“Obviously, that sentiment must be corrected immediately if SCA is to have any credibility whatsoever with the Board or the community,” they wrote.

In response to The Press’ inquiry Monday, SCA spokesperson Kevin Ortiz said, “we’ll be responding directly to the community board shortly.”

Tishman Speyer has filed permits to begin work on the 340-unit apartment building abutting the proposed school, which will meet quality housing guidelines and income restrictions that encourage affordable housing construction.

Sixty percent of units will go to families making between 40 and 60 percent of area median income, and 40 percent will go to families making between 80 and 110 percent of area median income. The development will include a garage and a large courtyard, which will include a permanent easement for the SCA to build a 2,500-square-foot school playground.

CB8 caught a more detailed glimpse of Tishman Speyer’s plans last Tuesday in a guest presentation by managing director Gary Rodney before the land use committee. What they saw caused an outpouring of dismay from committee members and local residents.

“The community input has been totally violated,” said Giovanni Puello, who has lived with his wife next to the development site at 180 Van Cortlandt Park S. for seven years.

“We have invested our life savings here to have tranquility and peace of mind right across from the park,” Puello said. “I saw myself and my wife going across the park to play golf or walk around the lake or exercise or eat at that beautiful restaurant. But now our tranquility is being threatened. We strongly oppose this proposal.”

Moerdler also tempered his previous enthusiasm, saying the building in Tishman Speyer’s rendering looked like “The Pentagon” — though Rodney noted it wasn’t drawn to scale.

Committee member Dan Padernacht asked for a traffic flow plan which the developer had not yet created. Padernacht raised concerns about the building’s corner entrance and the proximity to the Major Deegan Expressway.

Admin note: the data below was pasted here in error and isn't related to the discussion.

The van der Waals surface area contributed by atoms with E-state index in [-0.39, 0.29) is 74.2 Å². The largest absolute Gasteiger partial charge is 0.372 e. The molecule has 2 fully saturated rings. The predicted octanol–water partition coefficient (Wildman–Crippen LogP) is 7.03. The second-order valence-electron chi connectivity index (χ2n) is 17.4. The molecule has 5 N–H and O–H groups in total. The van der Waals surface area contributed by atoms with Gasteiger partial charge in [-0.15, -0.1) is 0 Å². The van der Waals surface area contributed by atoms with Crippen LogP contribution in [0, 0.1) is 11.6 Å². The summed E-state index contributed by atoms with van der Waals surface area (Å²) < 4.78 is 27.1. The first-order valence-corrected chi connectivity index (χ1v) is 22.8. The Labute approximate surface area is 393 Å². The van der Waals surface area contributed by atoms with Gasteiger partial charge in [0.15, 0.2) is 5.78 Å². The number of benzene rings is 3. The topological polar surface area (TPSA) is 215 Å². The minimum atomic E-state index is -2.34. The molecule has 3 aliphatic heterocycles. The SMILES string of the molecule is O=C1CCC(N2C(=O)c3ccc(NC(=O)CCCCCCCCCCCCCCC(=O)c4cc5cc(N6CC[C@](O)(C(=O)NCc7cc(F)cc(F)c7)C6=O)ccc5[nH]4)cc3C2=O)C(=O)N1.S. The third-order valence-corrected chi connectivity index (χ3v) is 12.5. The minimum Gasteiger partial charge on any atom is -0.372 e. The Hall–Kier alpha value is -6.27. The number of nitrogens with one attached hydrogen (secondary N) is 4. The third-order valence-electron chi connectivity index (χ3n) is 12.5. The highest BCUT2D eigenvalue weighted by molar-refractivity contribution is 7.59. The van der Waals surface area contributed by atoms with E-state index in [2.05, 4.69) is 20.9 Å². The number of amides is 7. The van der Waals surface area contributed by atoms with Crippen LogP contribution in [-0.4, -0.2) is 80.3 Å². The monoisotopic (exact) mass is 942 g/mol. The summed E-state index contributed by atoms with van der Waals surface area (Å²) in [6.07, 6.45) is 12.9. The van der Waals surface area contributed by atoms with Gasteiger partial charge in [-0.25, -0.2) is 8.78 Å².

Others wanted to know more about specific design elements: Will the courtyard contain greenspace? Where will stormwater runoff flow? Will there be plantings on the sidewalk?

Several times, Rodney reminded the audience that Tishman’s Speyer’s development was as-of-right.

“The presentation is a bit thin,” land use member Rosemary Ginty remarked. “I do not see open space. I don’t see zoning calculations, the size of the apartments, or curb cuts and which way cars are going in and coming out. We are used to seeing more information.

“This is a big use of property in Community Board 8. There is a cumulative impact of these two projects on this community. They almost have to be viewed together. The community needs to have more information on both of these.”

If SCA and Tishman Speyer’s projects went through a joint environmental review, they might be subject to the more rigorous level of assessment usually reserved for discretionary land use actions that go before the city planning commission.

The Van Cortlandt Park South development also dominated the executive committee’s discussion the following night, which reached a despairing pitch before drawing to a close.

“It was no accident that we do not have any of the basic zoning information,” Moerdler said. “It’s clear that this was a shell game. It’s very clear to me that we were snookered.”

Abigail Nehring is a corps member with Report for America, a national service program that places journalists into local newsrooms.